Shampoo and conditioner – it’s all froth and bubble
Wednesday, Nov 25, 2015, 12:20 AM | Source: Pursuit
By Ray Dagastine
When it comes to shampoo, we're spoilt for choice. With more than 50 varieties on the supermarket shelves, there's clearly more to shampoo than meets the eye.
So what is shampoo? And why does it form bubbles?
"Many shampoos are emulsions – mixtures of oil drops in water," says Professor Ray Dagastine, a research scientist from the University of Melbourne's School of Engineering.
"Think of it like salad dressing. When you shake it up, oil drops become distributed throughout the water, giving the dressing a creamy taste."
A basic, all-in-one shampoo can contain 10 to 15 chemical components. But surprisingly, not all of them clean hair. Some components, such as foaming agents, are added for looks.
"The soap used to clean hair doesn't make very good bubbles," says Professor Dagastine, from the Department of Chemical and Biomolecular Engineering. "So manufacturers often add foaming agents just to make bubbles."
Why do they do that? Professor Dagastine says it all comes down to perception.
"We generally don't believe our hair is being cleaned unless we see foam," he says. "But in reality, to clean hair, shampoo does not have to make bubbles."
As consumers, Professor Dagastine says we place expectations on the products we buy – what they should do for us, and what we think their functionality should look like.
"Shampoo has to clean your hair, leaving it silky smooth," he says. "It has to leave it smelling nice, and it has to look like it is cleaning your hair, even though it doesn't need the foam.
"That's a lot to ask from something that is actually a mixture of relatively simple chemicals."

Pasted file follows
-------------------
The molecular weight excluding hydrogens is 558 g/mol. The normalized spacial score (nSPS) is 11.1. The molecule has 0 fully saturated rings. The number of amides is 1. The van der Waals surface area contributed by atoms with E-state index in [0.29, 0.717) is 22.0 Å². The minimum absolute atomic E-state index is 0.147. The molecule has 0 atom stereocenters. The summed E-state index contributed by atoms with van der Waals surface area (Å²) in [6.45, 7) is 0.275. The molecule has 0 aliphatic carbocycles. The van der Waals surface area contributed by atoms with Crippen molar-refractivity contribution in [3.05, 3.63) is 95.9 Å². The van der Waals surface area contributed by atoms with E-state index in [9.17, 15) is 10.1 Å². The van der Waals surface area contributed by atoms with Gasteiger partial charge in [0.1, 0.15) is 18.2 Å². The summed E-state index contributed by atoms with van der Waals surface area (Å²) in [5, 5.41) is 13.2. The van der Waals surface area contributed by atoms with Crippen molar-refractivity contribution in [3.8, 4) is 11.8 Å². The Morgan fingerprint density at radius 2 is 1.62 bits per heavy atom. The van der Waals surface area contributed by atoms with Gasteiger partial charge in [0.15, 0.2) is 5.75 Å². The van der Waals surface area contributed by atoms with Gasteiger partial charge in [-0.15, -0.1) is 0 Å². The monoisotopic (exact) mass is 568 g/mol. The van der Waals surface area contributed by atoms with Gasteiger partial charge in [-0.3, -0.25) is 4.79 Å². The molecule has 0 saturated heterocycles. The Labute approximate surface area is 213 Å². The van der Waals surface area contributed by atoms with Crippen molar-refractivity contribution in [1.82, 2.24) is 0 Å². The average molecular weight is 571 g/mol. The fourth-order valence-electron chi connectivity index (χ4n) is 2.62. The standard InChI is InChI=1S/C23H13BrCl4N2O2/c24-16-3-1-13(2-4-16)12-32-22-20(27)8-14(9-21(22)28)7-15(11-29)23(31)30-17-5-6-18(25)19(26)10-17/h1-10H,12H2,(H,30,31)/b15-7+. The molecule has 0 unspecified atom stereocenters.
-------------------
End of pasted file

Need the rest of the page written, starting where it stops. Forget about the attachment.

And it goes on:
When you dissolve soap molecules in water, the molecules aggregate, instead of staying apart. This happens because each molecule is made of two parts – an oily (hydrophobic) tail, and a water-loving (hydrophilic) head.
The hydrophobic parts do not particularly want to be in water, so they assemble into groups called micelles.
When mixed in your hair, Professor Dagastine says the micelles combine with the oils coating your hair, effectively dissolving them.
"Rinsing your hair then washes the oils away," he says. But this causes its own problems. As Professor Dagastine points out, shampoos can actually strip too much oil off our hair.
"Getting hair clean is surprisingly easy, but the real challenge is what to leave behind," he says. "But really, we need to leave some of those oils behind, as they help lubricate and prevent damage to our hair."
So how can we clean hair and leave sufficient oil behind, while still creating the hairstyle we desire? The answer depends on the hairstyle you're after.
"If you read on a bottle that a particular shampoo leaves your hair silky smooth, it will clean your hair and then leave some silicone oil on it," says Professor Dagastine.
And if you want a "bouncy" hairstyle? "The shampoo will leave charged polymers on your hair. The like charges repel each other, so your hair doesn't stick together," he says.
But what about conditioner?
Professor Dagastine says we should use conditioner after washing our hair, to protect our hair as we style it and to prevent it from drying out.
After all, as he says, "Getting hair clean is easy, but sometimes we clean it to the point where we need to put something back."
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